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A Brief History of Deep Sea Exploration

As a species, we are driven by a desire to understand and make sense of the universe around us. We identify and classify every animal we find, we have landed people on the moon and sent probes into deep space to uncover the secrets of the cosmos. We have photographed the surface of other planets, and witnessed our own blue planet as a speck in the distant infinity of space.


Despite all this, we still have explored just 5% of Earth’s oceans. Most of that knowledge lies in shallow waters, while the depths beneath remain a mystery. To this day, we have caught only glimpses of the weird and wonderful life that thrives in the sunless world of bottomless trenches, and endless deserts punctuated with islands of activity. Every discovery challenges and re-builds our understanding, from phenomena like deep sea gigantism driving unique adaptation in deep sea life, to alien-like ecosystems, full of life-forms unlike any others we have encountered.

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Why Should We Explore the Deep Sea?

Why Should We Explore the Deep Sea?


We only began our journey of discovery in the deep in recent times, as exploring these harsh conditions requires highly advanced technology that simply wasn’t available to us until now. But people have been enchanted by this peculiar other world for centuries. Throughout history, tales of sea serpents and monsters have captivated the minds of all who journey out among the unforgiving waves. There is a distinct sense of wonder that the endless, bottomless ocean evokes, but this comes with a sense of fear. For many, the depths represent a realm of darkness, silence, and death. But when we peer closer, we find that it is in fact a place of beauty and mystery, where creatures come in spectacular shapes and unimaginable sizes, and divergent evolution has forged species that are unlike anything we have found elsewhere.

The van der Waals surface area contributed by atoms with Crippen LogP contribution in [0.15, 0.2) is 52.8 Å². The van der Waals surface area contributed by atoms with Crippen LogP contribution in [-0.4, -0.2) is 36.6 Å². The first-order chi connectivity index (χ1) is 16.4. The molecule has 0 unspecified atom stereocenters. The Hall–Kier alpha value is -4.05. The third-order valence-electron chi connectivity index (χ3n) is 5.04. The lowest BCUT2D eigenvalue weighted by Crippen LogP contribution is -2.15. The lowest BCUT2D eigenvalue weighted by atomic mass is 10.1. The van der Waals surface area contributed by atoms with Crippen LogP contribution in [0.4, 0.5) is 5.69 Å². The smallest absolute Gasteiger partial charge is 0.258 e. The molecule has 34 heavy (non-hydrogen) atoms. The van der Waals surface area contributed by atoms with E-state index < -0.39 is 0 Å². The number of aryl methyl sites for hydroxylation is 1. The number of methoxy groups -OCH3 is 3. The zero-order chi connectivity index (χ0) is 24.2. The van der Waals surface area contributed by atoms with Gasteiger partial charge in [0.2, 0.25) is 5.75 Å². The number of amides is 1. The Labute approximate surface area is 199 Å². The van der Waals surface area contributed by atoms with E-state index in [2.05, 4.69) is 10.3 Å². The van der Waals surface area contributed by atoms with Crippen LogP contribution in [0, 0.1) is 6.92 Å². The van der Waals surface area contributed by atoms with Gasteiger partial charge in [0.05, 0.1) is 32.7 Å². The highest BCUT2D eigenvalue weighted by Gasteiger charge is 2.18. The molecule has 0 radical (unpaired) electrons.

In 1521, Portuguese explorer Ferdinand Magellan attempted to measure the depth of the Pacific Ocean. He cast a 2,400-foot weighted line into the sea, but it did not touch the bottom.


200 years later, in 1818, explorers first captured worms and jellyfish from a depth of around 2,000 meters (6,550 feet), offering up the very first evidence for deep sea life.


But the idea that the deep sea was too harsh and barren to support life, persisted even then. In 1842, naturalist Edward Forbes proposed the Abyssus Theory, in which he stated that biodiversity decreases with depth, and that life cannot exist deeper than 550 meters (1,800 feet). As we have found in recent years, he couldn’t have been further from the truth.


In 1850, further evidence to challenge his theory arose, when a rich and abundant ecosystem was discovered by biologist Michael Sars, thriving at 800 meters (2,600 feet)